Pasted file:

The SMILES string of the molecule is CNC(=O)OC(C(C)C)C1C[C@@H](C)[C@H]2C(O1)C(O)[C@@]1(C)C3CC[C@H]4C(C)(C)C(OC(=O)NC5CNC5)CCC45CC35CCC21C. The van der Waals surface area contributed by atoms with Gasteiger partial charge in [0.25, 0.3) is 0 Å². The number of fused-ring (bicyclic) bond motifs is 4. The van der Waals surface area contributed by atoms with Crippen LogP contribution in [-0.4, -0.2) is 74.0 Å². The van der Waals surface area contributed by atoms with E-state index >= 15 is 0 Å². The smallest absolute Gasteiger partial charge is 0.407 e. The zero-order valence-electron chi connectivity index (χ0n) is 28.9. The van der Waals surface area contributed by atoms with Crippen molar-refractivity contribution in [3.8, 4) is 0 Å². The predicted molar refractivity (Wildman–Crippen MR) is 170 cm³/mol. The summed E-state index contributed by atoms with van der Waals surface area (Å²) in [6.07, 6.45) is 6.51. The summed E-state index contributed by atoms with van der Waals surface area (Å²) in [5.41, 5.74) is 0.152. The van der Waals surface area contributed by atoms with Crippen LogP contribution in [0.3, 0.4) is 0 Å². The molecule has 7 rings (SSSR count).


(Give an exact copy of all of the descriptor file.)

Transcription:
The SMILES string of the molecule is CNC(=O)OC(C(C)C)C1C[C@@H](C)[C@H]2C(O1)C(O)[C@@]1(C)C3CC[C@H]4C(C)(C)C(OC(=O)NC5CNC5)CCC45CC35CCC21C. The van der Waals surface area contributed by atoms with Gasteiger partial charge in [0.25, 0.3) is 0 Å². The number of fused-ring (bicyclic) bond motifs is 4. The van der Waals surface area contributed by atoms with Crippen LogP contribution in [-0.4, -0.2) is 74.0 Å². The van der Waals surface area contributed by atoms with E-state index >= 15 is 0 Å². The smallest absolute Gasteiger partial charge is 0.407 e. The zero-order valence-electron chi connectivity index (χ0n) is 28.9. The van der Waals surface area contributed by atoms with Crippen molar-refractivity contribution in [3.8, 4) is 0 Å². The predicted molar refractivity (Wildman–Crippen MR) is 170 cm³/mol. The summed E-state index contributed by atoms with van der Waals surface area (Å²) in [6.07, 6.45) is 6.51. The summed E-state index contributed by atoms with van der Waals surface area (Å²) in [5.41, 5.74) is 0.152. The van der Waals surface area contributed by atoms with Crippen LogP contribution in [0.3, 0.4) is 0 Å². The molecule has 7 rings (SSSR count).